17. Work in an Anthology or Reference Book: • An anthology is a compilation of text arranged by an editor. • A reference book is a group of concise entries. Example: Dictionary, Atlas, Encyclopedia and etc. • Author’s last name, First name. "Title of Essay." Title of Anthology. Ed. Editor's Name(s). Place of Publication: Publisher, Year. Page range of entry. Medium of Publication. • Poe, Edgar A. “The Tale-Tell Heart.” The Collected Tales and Poems of Edgar Allan Poe. New York: Modern Library, 1992. 303-306. Print.

  18. Recorded Films or Movies Title. Dir. Name of director. Perf. Name of main performers. the distributor, the release year. Medium.(DVD, VHS, laserdisc). Inception. Dir. Christopher Nolan. Perf. Leonardo DiCaprio, Kent Watanabe, Joseph Gordon-Levitt, Marion Cotillard, Tom Hardy, Ellen Page and Michael Caine. Warner Bros., 2010. DVD. • Sound Recordings • Generally, the artist name but it might begin with the composers (comp.) or performers (perf.). Otherwise, list composer and performer information after the album title. • Song titles go in quotation marks and album names are italicized. Artist name or composer or performer. “song.” Album title. recording manufacturer, publication date (or n.d., if date is unknown). Medium. (e.g. CD, LP, Audiocassette). The Beatles. “Strawberry Fields Forever.” Love. Capitol Records, 20 Nov. 2006. CD.

  19. Translations: • Official Translations: • It is when the text used is a translation from the original. Author’s last name, First name. Trans. Translator’s name. Title of Book. Place of Publication: Publisher, Year of Publication. Medium of Publication. Sturluson, Snorri. Trans. Jesse Byock. The Prose Edda: Norse Mythology. New York: Penguin, 2005. Print. • If you are citing the translators word choice or notes his name goes before the authors. Jesse Byock, trans. The Prose Edda: Norse Mythology. By SnorriSturluson. New York: Penguin, 2005. Print.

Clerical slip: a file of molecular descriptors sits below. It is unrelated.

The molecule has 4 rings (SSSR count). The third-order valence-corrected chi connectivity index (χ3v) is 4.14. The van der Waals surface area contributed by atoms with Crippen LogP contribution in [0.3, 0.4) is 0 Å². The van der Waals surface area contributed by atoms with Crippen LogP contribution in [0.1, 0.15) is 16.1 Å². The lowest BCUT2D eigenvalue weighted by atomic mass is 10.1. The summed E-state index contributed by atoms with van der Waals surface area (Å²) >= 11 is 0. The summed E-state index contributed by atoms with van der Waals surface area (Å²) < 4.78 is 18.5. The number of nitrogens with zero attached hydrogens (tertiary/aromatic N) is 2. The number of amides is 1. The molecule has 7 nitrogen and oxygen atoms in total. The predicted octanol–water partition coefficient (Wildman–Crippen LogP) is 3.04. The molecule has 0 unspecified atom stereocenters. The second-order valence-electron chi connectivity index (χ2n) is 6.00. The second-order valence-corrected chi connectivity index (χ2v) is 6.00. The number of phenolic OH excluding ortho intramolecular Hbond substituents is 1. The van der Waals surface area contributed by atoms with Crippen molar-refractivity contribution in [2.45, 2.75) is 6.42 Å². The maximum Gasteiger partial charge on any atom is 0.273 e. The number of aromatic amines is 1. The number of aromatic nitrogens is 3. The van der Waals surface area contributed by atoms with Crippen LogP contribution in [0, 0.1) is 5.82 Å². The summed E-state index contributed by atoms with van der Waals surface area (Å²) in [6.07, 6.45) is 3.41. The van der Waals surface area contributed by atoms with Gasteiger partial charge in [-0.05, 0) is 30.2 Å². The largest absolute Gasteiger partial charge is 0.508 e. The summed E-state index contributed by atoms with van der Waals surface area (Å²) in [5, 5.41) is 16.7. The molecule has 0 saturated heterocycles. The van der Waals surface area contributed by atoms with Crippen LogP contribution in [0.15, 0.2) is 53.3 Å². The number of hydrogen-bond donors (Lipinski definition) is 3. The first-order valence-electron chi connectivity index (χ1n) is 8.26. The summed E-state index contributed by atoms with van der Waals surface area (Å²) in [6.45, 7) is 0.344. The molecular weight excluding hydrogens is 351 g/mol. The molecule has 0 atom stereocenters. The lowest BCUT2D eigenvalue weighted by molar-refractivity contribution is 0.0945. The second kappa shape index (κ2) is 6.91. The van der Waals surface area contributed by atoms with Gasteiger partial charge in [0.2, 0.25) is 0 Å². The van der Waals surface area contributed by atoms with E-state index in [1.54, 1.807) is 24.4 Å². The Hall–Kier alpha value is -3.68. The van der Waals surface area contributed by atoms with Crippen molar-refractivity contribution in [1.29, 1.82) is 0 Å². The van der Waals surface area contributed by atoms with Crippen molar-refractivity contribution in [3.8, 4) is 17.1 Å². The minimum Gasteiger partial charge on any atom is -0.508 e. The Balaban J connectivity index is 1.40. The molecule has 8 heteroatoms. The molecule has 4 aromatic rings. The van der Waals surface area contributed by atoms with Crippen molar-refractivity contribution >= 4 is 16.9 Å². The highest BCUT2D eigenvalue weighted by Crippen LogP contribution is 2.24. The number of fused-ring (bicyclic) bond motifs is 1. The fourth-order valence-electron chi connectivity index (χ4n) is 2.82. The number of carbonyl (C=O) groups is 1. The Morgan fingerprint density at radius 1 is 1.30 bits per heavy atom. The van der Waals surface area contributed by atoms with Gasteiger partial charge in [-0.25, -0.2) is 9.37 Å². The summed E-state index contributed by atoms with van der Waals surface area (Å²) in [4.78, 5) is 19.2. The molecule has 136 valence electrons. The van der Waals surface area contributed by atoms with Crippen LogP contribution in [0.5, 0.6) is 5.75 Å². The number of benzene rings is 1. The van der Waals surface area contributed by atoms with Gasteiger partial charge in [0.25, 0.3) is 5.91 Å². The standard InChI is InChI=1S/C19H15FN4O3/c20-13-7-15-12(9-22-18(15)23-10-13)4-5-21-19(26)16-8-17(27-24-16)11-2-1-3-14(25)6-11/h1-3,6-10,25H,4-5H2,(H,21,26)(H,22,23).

20. Painting, Sculpture, or Photograph • Artist's name. title of the artwork. the date of composition. (if the date is unknown, place n.d.).name of the institution that houses the artwork, the location of the institution. Van Gogh, Vincent. The Starry Night. 1889. Museum of Modern Art, New York. • (If the work is cited on the web only: name of the artist, the title of the work, the medium of the work (Photograph etc.). then follow the citation format for a website.)

  21. Translations: Unofficial Translation: • It is when the text used is in its original language and the person writing the essay makes their own translation. In these cases the translation is not recognized by MLA and the citation would be as if it were an ordinary book. • MLA mandates that the original text should not be manipulated when citing. Any changes must be done trough brackets []. Therefore, if a person wishes to translate a section they can make a note with the translation or add the translation in brackets.

  22. Additional Reference • For more information on Summarizing, Paraphrasing and/or Quoting view the “Quoting, Paraphrasing, and Summarizing” (Driscoll and Brizee) at OWL Purdue.

  23. Van Gogh, Vincent. The Starry Night. 1889. Museum of Modern Art, New York.